This is the 2nd part of a series I'm doing in which I will address several myths out there about things the Cowboys organization should do that would put them in a better position to succeed long term. I apologize if my first post was misleading, I was planning to do multiple myths in a single post, but as I was addressing the Romo Replacement issue, I realized adding a 2nd issue would make the post much too lengthy.
Now, on to our myth...
Myth #2: The Cowboys should switch their Defense back to the 4-3 because....
A)They don't have a true 3-4 NT
B)It's easier to draft personnel for the 4-3
C) They won their Super Bowls in the 90's running a 4-3 so they can do it again now!
Take the jump to find out why none of these hold any true merit...
First of all, Let's tackle the Nose...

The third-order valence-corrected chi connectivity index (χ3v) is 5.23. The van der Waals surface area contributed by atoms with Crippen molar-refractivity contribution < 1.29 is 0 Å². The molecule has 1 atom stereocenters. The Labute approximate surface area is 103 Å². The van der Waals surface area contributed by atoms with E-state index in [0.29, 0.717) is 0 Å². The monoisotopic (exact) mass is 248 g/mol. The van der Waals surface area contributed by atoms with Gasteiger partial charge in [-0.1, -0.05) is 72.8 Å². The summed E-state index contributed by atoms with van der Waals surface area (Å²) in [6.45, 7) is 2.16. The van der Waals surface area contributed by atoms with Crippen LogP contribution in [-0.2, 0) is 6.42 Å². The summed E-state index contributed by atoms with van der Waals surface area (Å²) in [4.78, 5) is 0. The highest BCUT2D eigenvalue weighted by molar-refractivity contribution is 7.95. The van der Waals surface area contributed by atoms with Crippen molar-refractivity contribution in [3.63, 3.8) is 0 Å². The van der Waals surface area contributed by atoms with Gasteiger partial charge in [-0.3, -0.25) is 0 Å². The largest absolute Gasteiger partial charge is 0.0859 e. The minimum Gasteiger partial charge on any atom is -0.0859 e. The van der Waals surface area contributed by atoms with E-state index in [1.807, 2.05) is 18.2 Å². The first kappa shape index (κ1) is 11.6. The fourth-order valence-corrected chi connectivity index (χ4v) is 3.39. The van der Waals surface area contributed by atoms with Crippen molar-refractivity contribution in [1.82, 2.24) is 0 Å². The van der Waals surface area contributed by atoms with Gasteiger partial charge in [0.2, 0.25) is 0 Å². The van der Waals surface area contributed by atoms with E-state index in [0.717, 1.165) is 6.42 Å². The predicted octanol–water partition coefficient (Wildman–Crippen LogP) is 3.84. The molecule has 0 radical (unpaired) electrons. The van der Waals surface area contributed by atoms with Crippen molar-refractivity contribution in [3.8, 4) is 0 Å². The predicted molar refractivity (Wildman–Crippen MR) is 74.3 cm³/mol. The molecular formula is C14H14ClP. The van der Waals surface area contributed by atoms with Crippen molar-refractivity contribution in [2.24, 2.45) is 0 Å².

When you talk about a 3-4 NT most people think of a gargantuan of a man, someone like Casey Hampton of the Steelers, or BJ Raji of the Packers. These players are 6'1" tall and 325lbs, and 6'2" 337lbs respectively, while Dallas' starting NT Jay Ratliff stands 6'4" tall and weighs only 287lbs. Many people believe that this is a very big (pun intended) reason why the Cowboy's defense hasn't been successful over the last few years. While men like Raji and Hampton, do not necessarily represent liabilities in the Pass Rush department, the reason why most 3-4 teams have a very large NT, is to be able play a 2 gap technique (control the blocker in front of you, and have run responsibility on either side) and draw multiple blockers, allowing the ILB's to run freely because they don't have OG's running freely to the second level to block them in the run game. Thus having that stout 325+lb NT on the inside will improve their run defense to a level that will allow them to win more games. However, if we look at the numbers for the Cowboys run defense we see some interesting facts.